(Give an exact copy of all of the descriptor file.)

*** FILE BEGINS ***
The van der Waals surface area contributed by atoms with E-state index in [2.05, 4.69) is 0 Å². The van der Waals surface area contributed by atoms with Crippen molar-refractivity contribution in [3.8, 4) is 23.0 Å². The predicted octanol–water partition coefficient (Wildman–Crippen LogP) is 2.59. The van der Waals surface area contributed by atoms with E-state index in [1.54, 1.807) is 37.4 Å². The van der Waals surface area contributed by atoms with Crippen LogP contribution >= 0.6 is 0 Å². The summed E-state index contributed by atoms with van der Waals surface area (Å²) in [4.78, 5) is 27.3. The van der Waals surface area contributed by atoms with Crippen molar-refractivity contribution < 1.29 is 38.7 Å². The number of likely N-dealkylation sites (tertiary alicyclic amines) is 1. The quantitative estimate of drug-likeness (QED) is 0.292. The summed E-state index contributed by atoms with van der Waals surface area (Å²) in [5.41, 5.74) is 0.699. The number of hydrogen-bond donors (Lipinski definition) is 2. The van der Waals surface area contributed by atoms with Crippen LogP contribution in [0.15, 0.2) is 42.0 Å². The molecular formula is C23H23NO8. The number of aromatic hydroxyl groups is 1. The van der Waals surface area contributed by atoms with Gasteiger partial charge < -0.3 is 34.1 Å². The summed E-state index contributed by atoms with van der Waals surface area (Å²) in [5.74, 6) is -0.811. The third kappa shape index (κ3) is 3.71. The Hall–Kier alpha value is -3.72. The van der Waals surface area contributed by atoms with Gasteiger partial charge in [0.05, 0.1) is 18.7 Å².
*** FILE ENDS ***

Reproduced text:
The van der Waals surface area contributed by atoms with E-state index in [2.05, 4.69) is 0 Å². The van der Waals surface area contributed by atoms with Crippen molar-refractivity contribution in [3.8, 4) is 23.0 Å². The predicted octanol–water partition coefficient (Wildman–Crippen LogP) is 2.59. The van der Waals surface area contributed by atoms with E-state index in [1.54, 1.807) is 37.4 Å². The van der Waals surface area contributed by atoms with Crippen LogP contribution >= 0.6 is 0 Å². The summed E-state index contributed by atoms with van der Waals surface area (Å²) in [4.78, 5) is 27.3. The van der Waals surface area contributed by atoms with Crippen molar-refractivity contribution < 1.29 is 38.7 Å². The number of likely N-dealkylation sites (tertiary alicyclic amines) is 1. The quantitative estimate of drug-likeness (QED) is 0.292. The summed E-state index contributed by atoms with van der Waals surface area (Å²) in [5.41, 5.74) is 0.699. The number of hydrogen-bond donors (Lipinski definition) is 2. The van der Waals surface area contributed by atoms with Crippen LogP contribution in [0.15, 0.2) is 42.0 Å². The molecular formula is C23H23NO8. The number of aromatic hydroxyl groups is 1. The van der Waals surface area contributed by atoms with Gasteiger partial charge < -0.3 is 34.1 Å². The summed E-state index contributed by atoms with van der Waals surface area (Å²) in [5.74, 6) is -0.811. The third kappa shape index (κ3) is 3.71. The Hall–Kier alpha value is -3.72. The van der Waals surface area contributed by atoms with Gasteiger partial charge in [0.05, 0.1) is 18.7 Å².